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Medium 9781576336199

Chemical Bonds: ASVAB Chemistry

Slice ePub June 26, 2014

Medium 9781855757684

Introduction: Earl Hopper and Haim Weinberg

Slice ePub May 23, 2014
<p> <i>Earl Hopper and Haim Weinberg</i> </p><p>In this Introduction we outline the development of the concept of the social unconscious, and identify several of the current areas of interest in it. We believe that the study of the social unconscious is at the heart of the group analytic project, which continues to change and to develop.</p><p> <i>I</i> </p><p>Before Freud, the notion of the unconscious mind was often used by philosophers such as Spinoza, Leibniz, Schopenhauer, and Nietzsche. For them, the “unconscious mind” referred to perceptions, thoughts, feelings, and sensations that, at any given time, are outside the field of consciousness. Working within this tradition, but at the same time attempting to break free from it, Freud developed a topographical model of the personality in which psychic life could be represented in terms of three levels of consciousness: the conscious, the preconscious, and the unconscious, including the non-conscious. As a noun, “unconscious” referred to mental or psychic processes, phenomena, and structures that occur or exist in the absence of conscious awareness; as a verb, it referred to the action of making or having made these processes and phenomena, and structures unconscious, in the sense of suppressing, repressing and/or splitting off, as an adjective and/or adverb, unconscious referred to the fact that such psychic processes, phenomena, and structures are outside and/or have been put outside a person’s conscious awareness. It was assumed that the unconscious is a matter of degree, and not a permanent condition. It was also assumed that, in one way or another, the unconscious originates within the human body and in the human species.</p><a class="default-logo-link" href="/ebooks/243356-the-social-unconscious-in-persons-groups-and-societies-mainly-theory">See more</a>

Medium 9781782200970

Appendix: Competences in Business Coaching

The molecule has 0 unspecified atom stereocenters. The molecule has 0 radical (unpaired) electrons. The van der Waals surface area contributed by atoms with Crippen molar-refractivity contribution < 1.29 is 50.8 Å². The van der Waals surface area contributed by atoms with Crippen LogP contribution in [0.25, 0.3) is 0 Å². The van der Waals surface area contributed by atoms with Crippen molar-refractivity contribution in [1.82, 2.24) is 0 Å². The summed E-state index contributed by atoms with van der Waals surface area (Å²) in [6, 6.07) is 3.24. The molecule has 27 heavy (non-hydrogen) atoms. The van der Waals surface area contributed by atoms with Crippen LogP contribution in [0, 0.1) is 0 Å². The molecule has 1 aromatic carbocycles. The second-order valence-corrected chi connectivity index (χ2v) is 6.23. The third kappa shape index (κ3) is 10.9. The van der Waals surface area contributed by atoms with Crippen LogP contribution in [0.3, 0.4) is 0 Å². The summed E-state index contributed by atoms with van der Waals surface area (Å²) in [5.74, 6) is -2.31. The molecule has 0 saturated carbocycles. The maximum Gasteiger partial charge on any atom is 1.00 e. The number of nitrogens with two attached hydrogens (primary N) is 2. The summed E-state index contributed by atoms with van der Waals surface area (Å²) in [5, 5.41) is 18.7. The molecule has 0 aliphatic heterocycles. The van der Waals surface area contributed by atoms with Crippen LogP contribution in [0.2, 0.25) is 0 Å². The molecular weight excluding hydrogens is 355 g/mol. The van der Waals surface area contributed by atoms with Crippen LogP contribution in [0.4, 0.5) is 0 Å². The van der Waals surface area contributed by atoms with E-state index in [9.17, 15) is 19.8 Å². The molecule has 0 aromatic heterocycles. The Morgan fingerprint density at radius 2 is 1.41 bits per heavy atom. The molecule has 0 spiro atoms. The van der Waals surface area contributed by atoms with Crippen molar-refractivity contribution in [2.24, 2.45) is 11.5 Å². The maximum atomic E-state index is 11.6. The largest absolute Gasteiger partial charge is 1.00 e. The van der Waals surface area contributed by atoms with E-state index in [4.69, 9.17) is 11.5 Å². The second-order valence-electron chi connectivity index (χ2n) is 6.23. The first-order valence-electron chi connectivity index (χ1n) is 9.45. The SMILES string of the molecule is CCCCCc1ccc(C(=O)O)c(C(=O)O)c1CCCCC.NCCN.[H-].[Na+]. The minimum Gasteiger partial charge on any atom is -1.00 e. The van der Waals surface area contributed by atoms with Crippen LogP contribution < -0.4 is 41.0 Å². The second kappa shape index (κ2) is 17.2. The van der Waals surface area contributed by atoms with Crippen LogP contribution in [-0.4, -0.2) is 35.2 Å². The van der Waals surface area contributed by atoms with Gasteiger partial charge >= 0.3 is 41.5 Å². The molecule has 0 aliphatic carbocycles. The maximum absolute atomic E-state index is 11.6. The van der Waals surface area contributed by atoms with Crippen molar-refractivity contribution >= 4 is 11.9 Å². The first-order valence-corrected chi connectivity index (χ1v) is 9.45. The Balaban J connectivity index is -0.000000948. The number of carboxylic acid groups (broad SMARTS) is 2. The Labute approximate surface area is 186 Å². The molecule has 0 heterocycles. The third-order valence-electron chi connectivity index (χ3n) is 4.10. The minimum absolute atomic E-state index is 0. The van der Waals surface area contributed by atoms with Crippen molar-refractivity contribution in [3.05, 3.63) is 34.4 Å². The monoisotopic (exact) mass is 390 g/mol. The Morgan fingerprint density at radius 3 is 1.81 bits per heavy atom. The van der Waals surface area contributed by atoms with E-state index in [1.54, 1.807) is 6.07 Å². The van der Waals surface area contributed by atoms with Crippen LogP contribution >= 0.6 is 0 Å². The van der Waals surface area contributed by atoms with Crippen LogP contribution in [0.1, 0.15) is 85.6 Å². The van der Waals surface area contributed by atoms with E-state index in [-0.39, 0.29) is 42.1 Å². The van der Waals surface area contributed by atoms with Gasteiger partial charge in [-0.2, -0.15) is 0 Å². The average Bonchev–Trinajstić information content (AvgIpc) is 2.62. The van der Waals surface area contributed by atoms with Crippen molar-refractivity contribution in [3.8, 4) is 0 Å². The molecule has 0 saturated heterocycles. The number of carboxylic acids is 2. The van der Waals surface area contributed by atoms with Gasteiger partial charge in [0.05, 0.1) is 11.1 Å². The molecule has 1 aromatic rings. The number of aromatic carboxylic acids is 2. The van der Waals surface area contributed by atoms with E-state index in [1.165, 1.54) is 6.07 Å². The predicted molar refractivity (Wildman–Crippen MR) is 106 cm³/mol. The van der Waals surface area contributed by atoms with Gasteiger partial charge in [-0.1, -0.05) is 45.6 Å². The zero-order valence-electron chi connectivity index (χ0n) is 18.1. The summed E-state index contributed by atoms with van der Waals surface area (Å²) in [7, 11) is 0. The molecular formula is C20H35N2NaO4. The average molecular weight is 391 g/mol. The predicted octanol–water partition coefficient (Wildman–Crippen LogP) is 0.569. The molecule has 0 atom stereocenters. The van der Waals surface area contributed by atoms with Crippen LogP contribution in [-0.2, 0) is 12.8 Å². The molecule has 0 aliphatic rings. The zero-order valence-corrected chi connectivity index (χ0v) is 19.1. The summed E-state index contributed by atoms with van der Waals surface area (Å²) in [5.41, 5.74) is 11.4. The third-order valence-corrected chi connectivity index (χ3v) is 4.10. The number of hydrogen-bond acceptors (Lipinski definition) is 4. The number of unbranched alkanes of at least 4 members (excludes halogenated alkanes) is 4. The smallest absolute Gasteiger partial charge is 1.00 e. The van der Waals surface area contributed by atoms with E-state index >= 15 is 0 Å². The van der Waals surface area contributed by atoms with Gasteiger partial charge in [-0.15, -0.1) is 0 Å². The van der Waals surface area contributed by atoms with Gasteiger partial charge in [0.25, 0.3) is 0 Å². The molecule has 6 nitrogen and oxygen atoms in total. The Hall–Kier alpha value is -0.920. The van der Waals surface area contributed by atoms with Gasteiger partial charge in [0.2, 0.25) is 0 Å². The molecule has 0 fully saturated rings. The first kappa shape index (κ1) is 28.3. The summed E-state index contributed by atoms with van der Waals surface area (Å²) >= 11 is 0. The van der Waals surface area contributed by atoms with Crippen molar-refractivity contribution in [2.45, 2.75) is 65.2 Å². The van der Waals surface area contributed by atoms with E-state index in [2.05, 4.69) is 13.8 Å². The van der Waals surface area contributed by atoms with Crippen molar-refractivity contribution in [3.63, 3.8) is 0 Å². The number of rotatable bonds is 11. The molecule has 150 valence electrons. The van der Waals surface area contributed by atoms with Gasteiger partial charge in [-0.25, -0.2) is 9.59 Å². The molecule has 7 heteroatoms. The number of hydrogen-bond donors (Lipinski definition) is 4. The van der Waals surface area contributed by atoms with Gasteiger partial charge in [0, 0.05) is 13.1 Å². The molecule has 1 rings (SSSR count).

Slice ePub May 22, 2014
<p>APPENDIX OUTLINE</p><p>– International Coach Federation (ICF)</p><p>– Worldwide Association of Business Coaches (WABC)</p><p>– European Mentoring and Coaching Council (EMCC)</p><p>– Coaches and Mentors of South Africa (COMENSA)</p><p>– Building the coaching relationship</p><p>– Listening</p><p>– Questioning</p><p>– Self-awareness</p><p> <i>Competence frameworks</i> </p><p>This section outlines the structures of competence frameworks developed by four leading international and national professional bodies for coaches:</p><p>These bodies represent a valuable spectrum of international standards and requirements for business coaches today. There is considerable consistency among these professional bodies with respect to the skills and competences required for a coach, although coaching competences are yet to be empirically validated. Based on studies to date, these bodies recommend specific core competences to build your capacity as a coach.</p><p> <i>International Coach Federation (ICF)</i> </p><p>The ICF has definitions and related behaviours for each competency, distinguishing between behaviours that should always be present and visible and those that are called for only in certain coaching situations. The 11 competences are listed below in their four groupings, with the related behaviours omitted for the sake of clarity (ICF, 2008a:1–3):</p><a class="default-logo-link" href="/ebooks/615311-business-coaching-international">See more</a>